Impacts of Improved Agricultural Technologies Adoption on Multidimensional Welfare Indicators in Rural Ethiopia

No Thumbnail Available



Journal Title

Journal ISSN

Volume Title




This thesis consists of an introduction, one Co-authored paper and three independent single-author papers. This thesis discusses the importance of improved agricultural technologies and improved practices on multidimensional welfare in Rural Ethiopia. The introduction gives a brief summary of the four papers which form the thesis. In the first stage, a meta-analysis was done to identify the gaps in literature and learn more about the linkages between improved agricultural technologies and welfare. The papers are held together by concepts and theories associated with farm households’ adoption of modern agricultural technologies, linkages between the indicators of multidimensional welfare and technology through an impact analysis in a program evaluation setting and unobservable behavior of the factors in the adoption-welfare context. Chapter 2 (Paper 1) does a meta-analysis of improved agricultural technologies and their impact on welfare in Africa. The meta-analysis considers the results of a study of a sample of 52 empirical estimates that investigated the impact of improved agricultural technologies in Africa with a focus on three key outcomes: output or expenditure, food security, and poverty. The results show that differences in the reported impact of technologies can be attributed to several factors such as data type, model specification, theories, sample size, study area, and journal type. The study also used a test for publication bias and observed no publication bias in general. The next two chapters (Papers 2 and 3) focus on linking multidimensional poverty, food security and child nutrition with improved agricultural technologies. Paper 2 examines the impact of adopting improved agricultural technologies on multidimensional poverty through two powerful impact evaluation techniques--propensity score matching and endogenous switching regression methods--for measuring the causal inference and the Alkire and Foster counting approach for measuring the multidimensional poverty index. The results of the empirical analysis show that adoption of technology reduced overall and living standards’ deprivation scores while there were regional variations in the impact of the technology; a high reduction in deprivation was observed in Amhara region followed by the Oromiya region. Across deprivation groups the impact was higher in the severely deprived households. Paper 3 discusses the impact of improved agricultural technologies on food security and child nutrition using a panel data through a two-ways fixed effect combined with the propensity score matching and endogenous treatment effect techniques. This paper links adoption-nutrition which has been partly neglected by most existing studies. It uses four different outcomes: consumption expenditure, child nutrition, food shortages, and household worries about food availability. The results of the first two outcome variables show that adoption had a significant positive impact while the impact of the remaining two outcomes shows that improved agricultural technologies did not affect welfare. 2 The last paper links improved agricultural technologies to women’s empowerment in the context of impact evaluation relying on a panel data analysis and employing differences-in-differences and propensity score matching techniques in a program evaluation setting. This is a new setting in the agriculture sector. It applies the Abbreviated Women’s Empowerment in Agriculture Index and its two components--five domains of the Empowerment and Gender Parity Index for measuring empowerment. The findings show that technology improved women’s empowerment through five domains of empowerment, but not through the gender parity index, which implies that empowerment is derived more from its five domains.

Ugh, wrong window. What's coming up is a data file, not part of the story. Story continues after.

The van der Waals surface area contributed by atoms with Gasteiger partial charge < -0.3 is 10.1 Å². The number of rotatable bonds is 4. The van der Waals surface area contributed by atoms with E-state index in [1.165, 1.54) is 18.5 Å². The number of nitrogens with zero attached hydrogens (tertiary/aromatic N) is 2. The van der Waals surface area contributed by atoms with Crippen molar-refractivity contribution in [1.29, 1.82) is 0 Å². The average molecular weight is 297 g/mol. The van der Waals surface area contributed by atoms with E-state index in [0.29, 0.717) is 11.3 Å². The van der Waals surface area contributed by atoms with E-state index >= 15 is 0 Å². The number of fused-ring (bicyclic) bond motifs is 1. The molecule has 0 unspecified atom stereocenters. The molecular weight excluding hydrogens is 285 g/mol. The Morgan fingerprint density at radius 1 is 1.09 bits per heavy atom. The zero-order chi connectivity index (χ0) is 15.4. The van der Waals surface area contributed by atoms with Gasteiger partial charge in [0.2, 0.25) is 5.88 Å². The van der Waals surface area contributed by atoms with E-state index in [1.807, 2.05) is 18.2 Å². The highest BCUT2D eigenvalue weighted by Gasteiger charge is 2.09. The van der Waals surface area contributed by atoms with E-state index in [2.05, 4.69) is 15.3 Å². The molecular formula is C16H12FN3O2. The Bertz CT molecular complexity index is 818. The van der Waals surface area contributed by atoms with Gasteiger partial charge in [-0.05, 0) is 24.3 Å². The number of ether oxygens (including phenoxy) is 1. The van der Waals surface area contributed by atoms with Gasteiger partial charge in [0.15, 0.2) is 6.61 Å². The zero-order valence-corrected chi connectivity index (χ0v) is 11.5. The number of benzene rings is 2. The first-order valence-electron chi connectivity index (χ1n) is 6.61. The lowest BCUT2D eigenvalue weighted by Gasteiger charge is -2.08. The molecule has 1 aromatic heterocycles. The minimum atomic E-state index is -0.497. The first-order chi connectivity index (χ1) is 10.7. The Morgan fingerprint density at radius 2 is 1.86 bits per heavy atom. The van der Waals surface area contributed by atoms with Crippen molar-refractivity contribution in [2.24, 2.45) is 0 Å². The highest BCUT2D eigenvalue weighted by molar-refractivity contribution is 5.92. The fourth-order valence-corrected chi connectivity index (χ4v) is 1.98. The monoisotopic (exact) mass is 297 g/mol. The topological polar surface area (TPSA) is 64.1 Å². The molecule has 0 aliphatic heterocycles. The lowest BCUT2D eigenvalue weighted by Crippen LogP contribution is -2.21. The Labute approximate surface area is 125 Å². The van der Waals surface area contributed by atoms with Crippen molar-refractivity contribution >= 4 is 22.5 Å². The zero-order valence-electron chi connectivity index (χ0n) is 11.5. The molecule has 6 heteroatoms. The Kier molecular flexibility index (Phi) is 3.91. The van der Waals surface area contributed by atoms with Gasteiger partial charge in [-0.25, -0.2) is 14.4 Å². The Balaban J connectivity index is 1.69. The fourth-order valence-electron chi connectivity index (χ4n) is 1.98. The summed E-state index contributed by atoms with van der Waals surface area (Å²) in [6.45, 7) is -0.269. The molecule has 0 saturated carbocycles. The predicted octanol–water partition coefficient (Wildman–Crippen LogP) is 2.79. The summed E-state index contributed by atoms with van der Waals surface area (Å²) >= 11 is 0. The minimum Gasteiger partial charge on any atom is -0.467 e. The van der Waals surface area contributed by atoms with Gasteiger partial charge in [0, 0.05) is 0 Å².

Food security, Meta-analysis, Multidimensional poverty, Technology adoption, women’s empowerment